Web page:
The accessory cell was assumed to be a macrophage. Steinman joined Physician-scientist Zanvil A.Cohn and James G. Hirsch. His first assignment was to explore macrophages as accessory cells by using horseradish peroxidase and immune complexes. There was no antigen found within macrophages leading to failure but an important clue that the uptake of antigen was so rapid that macrophages must be constantly recycling their membranes was found. (1)
The Branched Cell
With the help of Rockefeller colleagues in fixation, electron microscopy and centrifugation, Steinman and Cohn studied mouse spleen cells, they discovered a cell with dendritic processes and no phagocytic vacuoles. The cells were called dendritic cells meaning tree. This won the Nobel Prize in Physiology in 2011.
A Victorious Experiment
In 1978, Steinman and his student Michael Nussenzweig developed an assay based on haptens being used as antigens. The assay involved modifying cells with the nitrophenyl moiety and measuring the cytotoxic or killer T-lymphocytes formed. Dendritic cell responses were compared to macrophages’ response. Dendritic cells were confirmed as the accessory cells. The principle of accessory cells presenting antigens to T-cells for initiating immune response was made. (2)
The initial fruitless efforts of segregating dendritic cells from a mixture and locating them in the organism were turned fruitful with Nussenzweig monoclonal antibody 33D1. It visualized dendritic cells in tissues and separated them from mixtures with immune response decreasing with it.
Important contributions were made by Wes Van Voorhis, who studied the presence of dendritic cells in blood and them being different from monocytes and Kayo Inaba who showed a non-macrophage in the spleen could function as an accessory cell. Comparison of both cells showed dendritic cells being more superior. (2)
Even more praiseworthy was his experiment with antiviral and anti-tumor activities of dendritic cells, these were removed from the mouse and loaded with antigen, placed again and that gave strong immunity. This method introduced immunotherapy. (3) This was used for therapy with the first drug Provenge for the treatment of prostate cancer and Steinman’s pancreatic tumor.
Experiments found that dendritic cells are present in airway epithelium, skin, mucosa, spleen, thymus, lymph nodes and tonsils. The link between dendritic cells and macrophages was found to be myeloid precursors. Both were derived out of it.
Two States of Dendritic Cells
Steinman and colleagues Gerold Schuler and Nikolaus Romani discovered that dendritic cells exist in two states. The inactive state which turns to an active state once they are exposed to toll receptor ligands and cytokines. This process called maturation. With maturation, dendritic cells mobilized MHC II from lysosomes to their surface and started acting as antigen-presenting cells (3).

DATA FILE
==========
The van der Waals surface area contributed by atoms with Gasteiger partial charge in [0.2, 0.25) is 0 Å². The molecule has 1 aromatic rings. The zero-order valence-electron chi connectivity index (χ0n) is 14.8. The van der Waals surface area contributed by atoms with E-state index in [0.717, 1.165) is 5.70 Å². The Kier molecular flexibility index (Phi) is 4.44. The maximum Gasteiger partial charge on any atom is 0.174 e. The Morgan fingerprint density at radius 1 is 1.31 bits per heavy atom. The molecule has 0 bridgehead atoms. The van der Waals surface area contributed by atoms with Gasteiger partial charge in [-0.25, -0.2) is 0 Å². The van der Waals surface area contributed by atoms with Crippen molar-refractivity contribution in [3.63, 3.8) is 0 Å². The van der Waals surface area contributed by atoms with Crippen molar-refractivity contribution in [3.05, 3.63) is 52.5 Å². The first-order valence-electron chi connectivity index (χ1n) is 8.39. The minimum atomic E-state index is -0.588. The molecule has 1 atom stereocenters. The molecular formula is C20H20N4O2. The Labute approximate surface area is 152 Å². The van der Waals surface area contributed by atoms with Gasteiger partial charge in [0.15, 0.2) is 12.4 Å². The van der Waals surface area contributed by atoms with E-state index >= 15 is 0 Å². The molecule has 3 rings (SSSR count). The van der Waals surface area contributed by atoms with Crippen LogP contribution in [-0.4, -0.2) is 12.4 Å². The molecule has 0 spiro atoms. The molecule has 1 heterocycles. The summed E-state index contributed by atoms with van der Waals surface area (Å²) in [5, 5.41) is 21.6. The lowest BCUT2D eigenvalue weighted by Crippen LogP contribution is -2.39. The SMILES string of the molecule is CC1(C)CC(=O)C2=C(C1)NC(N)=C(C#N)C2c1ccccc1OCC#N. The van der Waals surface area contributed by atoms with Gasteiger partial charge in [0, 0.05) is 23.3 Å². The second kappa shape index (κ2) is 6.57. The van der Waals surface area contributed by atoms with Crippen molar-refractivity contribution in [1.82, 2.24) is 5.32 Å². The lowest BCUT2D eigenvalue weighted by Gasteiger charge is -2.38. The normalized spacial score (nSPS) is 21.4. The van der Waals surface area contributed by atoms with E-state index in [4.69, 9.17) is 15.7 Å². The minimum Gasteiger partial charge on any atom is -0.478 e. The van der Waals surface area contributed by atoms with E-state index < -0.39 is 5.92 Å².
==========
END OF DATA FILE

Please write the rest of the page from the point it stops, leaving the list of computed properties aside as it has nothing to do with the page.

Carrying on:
Development Of Tolerance
Daniel Hawiger tested dendritic cell function in vivo by delivering antigen. He engineered a monoclonal antibody that carried antigen to dendritic cells. This experiment unexpectedly found that antigen delivered with maturation signal, resulted in strong immunity but without stimulus, the T-cells were deleted or turned to regulatory t cells. (1) This protected bodies own cells.
Steinman formed the framework of new vaccines. Antigens of Tb, HIV etc. bind to antibodies and are introduced to dendritic cells with adjuvants for activation (4).
Steinman’s work opened up new prospects for the field of immunology. His work without doubt provides better understanding of immune phenomena and paves a way for redefining disease occurrence and mortality by bringing in vaccine mediated specific and general health protection.
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Immucura identifier : BGI21-00X
1. Steinman RM. Dendritic cells: understanding immunogenicity. Eur J Immunol. 2007 Nov;37 Suppl 1:S53-60.
2. Inaba K, Inaba M, Romani N, Aya H, Deguchi M, Ikehara S, et al. Generation of large numbers of dendritic cells from mouse bone marrow cultures supplemented with granulocyte/macrophage colony-stimulating factor. J Exp Med. 1992 Dec;176(6):1693–702.
3. Banchereau J, Steinman RM. Dendritic cells and the control of immunity. Nature. 1998 Mar;392(6673):245–52.
4. Ljunggren H-G. Dendritic cells, dendritic cell-based vaccines and Ralph Steinman. Vol. 271, Journal of internal medicine. England; 2012. p. 174–6.